Medieval Disputes and John of Gaunt
Throughout the medieval period, royal power struggles meant that Trowbridge passed through several hands. Through marriage, it eventually passed to the Royal Duchy of Lancaster, with Henry IV in control. John of Gaunt, one of the most powerful figures in medieval England became Lord of Trowbridge Manor. He was effectively Regent of England during the childhood of Richard II. It was from John of Gaunt that the later Tudor monarchs were to trace their descent. He is also known as being the patron of Geoffrey Chaucer, author of the famous ‘Canterbury Tales’. Gaunt’s son, Henry Bolingbroke, seized the English throne from Richard in 1399 and Trowbridge became part of the Crown Estates.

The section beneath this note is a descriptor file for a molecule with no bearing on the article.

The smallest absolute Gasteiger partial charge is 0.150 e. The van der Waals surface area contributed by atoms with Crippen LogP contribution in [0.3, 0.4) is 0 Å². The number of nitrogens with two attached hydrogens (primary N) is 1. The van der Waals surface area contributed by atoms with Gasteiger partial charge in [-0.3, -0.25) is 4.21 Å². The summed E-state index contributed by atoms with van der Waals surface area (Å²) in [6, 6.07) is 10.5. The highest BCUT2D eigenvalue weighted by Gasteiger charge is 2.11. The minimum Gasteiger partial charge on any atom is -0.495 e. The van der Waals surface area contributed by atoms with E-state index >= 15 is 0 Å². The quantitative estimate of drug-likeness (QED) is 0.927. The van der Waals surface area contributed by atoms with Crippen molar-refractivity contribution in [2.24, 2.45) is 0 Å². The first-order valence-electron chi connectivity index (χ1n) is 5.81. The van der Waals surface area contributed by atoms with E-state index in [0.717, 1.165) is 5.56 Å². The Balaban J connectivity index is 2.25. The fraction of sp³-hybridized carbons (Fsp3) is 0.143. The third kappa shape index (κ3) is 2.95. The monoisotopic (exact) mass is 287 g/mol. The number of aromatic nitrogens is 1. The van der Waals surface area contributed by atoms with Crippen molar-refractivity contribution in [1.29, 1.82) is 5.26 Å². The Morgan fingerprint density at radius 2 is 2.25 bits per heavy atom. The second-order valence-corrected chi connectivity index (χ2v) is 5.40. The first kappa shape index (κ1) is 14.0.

During this period, Trowbridge became a small trading and manufacturing town and the woollen trade steadily grew in importance through the sale of undyed cloth “in the say” to the continent. Burgage plots, each one a combined dwelling and workshop with a side passage, were established in Fore Street, Back Street and Silver Street and rented out to artisans and tradesmen. Whilst the market thrived, the castle had now fallen into disrepair, the stone reused in other buildings.